- The working conditions were such that a reasonable person in the same situation would have quit;
- You made reasonable efforts to resolve the problem with the employer before quitting; and
- You quit the job only after exhausting all other reasonable alternatives, such as requesting a transfer or reassignment.
Here are some examples of situations that may meet the criteria for good cause for quitting a job in Indiana:
- Unsafe working conditions: If an employee is working in conditions that are hazardous to their health and safety, they may have good cause for quitting. For example, if a factory worker is repeatedly exposed to toxic chemicals and their employer has not taken appropriate measures to address the issue, quitting the job may be considered reasonable.
- Harassment or discrimination: If an employee is experiencing harassment or discrimination in the workplace, they may have good cause for quitting. For instance, if an employee is subjected to ongoing racial slurs or sexist comments, and the employer has not taken appropriate action to stop the behavior, quitting the job may be considered reasonable.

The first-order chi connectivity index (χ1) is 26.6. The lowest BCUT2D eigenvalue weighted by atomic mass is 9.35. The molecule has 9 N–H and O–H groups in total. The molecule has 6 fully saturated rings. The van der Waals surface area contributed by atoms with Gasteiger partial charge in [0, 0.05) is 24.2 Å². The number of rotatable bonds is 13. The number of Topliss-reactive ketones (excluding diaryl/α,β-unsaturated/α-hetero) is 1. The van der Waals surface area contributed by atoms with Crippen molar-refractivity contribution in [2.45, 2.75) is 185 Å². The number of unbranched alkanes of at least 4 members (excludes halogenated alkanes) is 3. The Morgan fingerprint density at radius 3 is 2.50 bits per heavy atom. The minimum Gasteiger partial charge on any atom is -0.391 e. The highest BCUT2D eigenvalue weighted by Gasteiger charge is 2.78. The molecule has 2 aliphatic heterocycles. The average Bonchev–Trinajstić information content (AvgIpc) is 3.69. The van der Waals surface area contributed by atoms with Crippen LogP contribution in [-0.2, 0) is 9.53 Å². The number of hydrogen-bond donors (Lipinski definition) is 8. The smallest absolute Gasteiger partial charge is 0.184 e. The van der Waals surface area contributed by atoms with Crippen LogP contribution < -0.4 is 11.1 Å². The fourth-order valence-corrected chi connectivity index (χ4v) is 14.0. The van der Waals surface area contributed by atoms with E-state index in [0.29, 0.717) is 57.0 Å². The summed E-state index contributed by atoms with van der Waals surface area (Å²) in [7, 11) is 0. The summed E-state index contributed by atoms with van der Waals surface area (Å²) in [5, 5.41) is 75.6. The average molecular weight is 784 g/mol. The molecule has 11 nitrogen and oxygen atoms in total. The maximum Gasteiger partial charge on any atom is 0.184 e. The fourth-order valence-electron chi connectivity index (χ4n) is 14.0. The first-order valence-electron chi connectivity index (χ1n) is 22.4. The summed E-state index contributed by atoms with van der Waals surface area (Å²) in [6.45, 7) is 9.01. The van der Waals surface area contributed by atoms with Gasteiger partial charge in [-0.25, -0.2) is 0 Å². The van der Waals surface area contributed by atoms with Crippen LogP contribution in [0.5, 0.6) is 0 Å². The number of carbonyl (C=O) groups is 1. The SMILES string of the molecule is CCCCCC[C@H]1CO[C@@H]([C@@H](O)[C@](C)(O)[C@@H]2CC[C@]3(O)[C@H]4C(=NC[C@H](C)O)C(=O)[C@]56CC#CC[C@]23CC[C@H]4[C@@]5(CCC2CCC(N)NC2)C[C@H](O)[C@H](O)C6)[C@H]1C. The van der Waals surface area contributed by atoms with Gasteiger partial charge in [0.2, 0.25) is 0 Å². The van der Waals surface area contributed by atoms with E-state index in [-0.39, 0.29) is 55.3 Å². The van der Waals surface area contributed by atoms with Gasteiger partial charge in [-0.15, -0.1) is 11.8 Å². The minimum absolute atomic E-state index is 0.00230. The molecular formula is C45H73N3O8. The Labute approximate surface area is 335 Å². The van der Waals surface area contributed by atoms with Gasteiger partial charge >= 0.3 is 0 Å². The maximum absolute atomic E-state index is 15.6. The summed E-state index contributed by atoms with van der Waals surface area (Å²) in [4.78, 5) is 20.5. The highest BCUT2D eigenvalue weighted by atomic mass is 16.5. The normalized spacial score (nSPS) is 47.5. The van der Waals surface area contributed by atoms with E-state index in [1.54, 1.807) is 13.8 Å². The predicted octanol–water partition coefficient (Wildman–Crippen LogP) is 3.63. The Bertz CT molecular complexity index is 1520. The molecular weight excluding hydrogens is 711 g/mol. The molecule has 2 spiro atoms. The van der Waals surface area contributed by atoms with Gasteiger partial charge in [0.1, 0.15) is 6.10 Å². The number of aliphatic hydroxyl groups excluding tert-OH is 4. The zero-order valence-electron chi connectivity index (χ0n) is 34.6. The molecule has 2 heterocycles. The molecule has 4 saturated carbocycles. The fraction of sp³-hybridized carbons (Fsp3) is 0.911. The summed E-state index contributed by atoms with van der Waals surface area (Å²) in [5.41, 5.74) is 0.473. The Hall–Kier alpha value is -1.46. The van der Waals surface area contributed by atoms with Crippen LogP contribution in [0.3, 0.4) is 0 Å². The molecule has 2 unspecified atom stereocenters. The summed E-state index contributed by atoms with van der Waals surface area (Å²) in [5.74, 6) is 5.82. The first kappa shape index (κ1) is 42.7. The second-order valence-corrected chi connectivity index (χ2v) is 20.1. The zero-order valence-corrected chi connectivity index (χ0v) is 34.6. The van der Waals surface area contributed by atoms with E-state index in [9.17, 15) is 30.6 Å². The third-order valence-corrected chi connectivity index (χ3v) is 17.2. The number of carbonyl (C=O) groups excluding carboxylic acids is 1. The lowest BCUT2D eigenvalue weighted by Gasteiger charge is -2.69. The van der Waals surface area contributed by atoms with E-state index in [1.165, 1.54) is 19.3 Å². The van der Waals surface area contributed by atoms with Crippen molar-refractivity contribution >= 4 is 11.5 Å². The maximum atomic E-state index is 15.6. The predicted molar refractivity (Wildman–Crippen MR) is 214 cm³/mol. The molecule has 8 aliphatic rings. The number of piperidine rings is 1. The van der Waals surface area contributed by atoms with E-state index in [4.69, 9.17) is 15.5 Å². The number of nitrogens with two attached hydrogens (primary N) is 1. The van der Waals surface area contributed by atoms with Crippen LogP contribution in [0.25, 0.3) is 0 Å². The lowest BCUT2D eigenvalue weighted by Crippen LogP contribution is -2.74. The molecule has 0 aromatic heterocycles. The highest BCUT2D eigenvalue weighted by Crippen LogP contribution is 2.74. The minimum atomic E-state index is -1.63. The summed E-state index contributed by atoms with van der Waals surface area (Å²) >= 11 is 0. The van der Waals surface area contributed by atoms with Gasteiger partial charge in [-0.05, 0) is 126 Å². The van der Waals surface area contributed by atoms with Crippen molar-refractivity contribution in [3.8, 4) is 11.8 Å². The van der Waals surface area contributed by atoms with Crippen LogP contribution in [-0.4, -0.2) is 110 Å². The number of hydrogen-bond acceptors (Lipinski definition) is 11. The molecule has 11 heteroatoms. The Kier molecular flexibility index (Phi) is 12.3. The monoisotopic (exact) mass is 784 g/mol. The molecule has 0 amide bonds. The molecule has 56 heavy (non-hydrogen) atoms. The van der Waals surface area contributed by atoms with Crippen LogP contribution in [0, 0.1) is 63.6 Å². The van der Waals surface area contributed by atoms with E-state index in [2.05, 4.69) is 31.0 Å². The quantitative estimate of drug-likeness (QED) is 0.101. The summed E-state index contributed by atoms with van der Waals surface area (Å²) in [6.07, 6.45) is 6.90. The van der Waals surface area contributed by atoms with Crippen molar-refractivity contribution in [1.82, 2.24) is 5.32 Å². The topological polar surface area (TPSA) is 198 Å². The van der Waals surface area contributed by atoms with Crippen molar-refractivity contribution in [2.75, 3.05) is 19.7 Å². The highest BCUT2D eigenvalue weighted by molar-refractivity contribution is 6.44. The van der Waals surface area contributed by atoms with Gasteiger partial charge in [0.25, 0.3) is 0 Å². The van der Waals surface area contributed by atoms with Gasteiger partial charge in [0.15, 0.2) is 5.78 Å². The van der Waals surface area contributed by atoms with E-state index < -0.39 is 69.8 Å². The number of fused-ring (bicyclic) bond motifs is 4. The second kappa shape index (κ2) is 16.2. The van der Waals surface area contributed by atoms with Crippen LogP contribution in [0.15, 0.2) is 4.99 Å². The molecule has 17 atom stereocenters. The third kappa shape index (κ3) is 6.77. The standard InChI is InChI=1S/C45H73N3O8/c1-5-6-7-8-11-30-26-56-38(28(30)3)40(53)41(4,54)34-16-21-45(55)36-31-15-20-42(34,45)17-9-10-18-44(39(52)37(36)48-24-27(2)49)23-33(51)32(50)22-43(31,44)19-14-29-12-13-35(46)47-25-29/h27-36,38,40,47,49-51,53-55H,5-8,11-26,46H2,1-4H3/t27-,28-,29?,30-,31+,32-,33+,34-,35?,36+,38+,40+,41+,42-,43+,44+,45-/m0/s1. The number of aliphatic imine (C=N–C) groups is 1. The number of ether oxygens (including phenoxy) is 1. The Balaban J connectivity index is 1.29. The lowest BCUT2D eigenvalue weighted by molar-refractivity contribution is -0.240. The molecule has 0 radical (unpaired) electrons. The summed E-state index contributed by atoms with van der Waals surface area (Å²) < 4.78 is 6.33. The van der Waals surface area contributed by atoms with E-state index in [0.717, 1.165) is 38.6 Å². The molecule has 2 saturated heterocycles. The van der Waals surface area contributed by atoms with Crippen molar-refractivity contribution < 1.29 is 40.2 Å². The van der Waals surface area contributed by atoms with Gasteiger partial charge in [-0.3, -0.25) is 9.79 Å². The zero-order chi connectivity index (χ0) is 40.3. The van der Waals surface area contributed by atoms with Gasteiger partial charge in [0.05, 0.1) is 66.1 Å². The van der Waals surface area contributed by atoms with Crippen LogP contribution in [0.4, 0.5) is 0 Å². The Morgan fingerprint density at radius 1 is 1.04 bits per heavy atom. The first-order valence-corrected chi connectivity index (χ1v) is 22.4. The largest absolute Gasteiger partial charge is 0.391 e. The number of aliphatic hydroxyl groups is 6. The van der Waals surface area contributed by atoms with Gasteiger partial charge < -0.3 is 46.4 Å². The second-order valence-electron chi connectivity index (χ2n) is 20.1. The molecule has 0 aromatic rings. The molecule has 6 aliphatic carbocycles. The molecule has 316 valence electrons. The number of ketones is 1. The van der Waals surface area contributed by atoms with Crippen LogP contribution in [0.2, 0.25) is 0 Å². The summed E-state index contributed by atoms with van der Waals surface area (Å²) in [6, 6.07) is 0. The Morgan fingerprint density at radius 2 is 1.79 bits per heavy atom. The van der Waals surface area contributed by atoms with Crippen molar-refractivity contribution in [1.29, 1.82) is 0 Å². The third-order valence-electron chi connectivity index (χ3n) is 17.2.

- Medical reasons: If an employee has a medical condition that makes it difficult or unsafe to perform their job duties, quitting the job may be considered reasonable. For example, if a delivery driver develops a condition that affects their ability to drive safely, and their employer is unable to accommodate their needs, quitting the job may be considered reasonable.
- Family reasons: If an employee has to quit their job to care for a family member with a serious illness or disability, this may be considered good cause for quitting. For example, if an employee’s child has a serious medical condition that requires constant care, and their employer is unable to accommodate their need for a flexible schedule, quitting the job may be considered reasonable.
If you can provide sufficient evidence to support your claim, you may still be eligible for unemployment benefits even though you voluntarily quit your job. However, each case is decided on its individual merits, and the final decision rests with the Indiana Department of Workforce Development.
How to Apply for Unemployment?
Applying for unemployment benefits in Indiana is a straightforward process, typically involving the following steps:
- Gather necessary information: Before applying, you should gather information such as your Social Security number, mailing address, telephone number, employment history, and reasons for job separation.
- File the claim: Claims can be filed online through the DWD’s Uplink Claimant Self-Service (CSS) portal or by phone. File the claim as soon as possible after job separation to avoid delays in receiving benefits.
- Register for work: Claimants are required to register for work with Indiana Career Connect, the state’s job search portal, and actively seek new employment.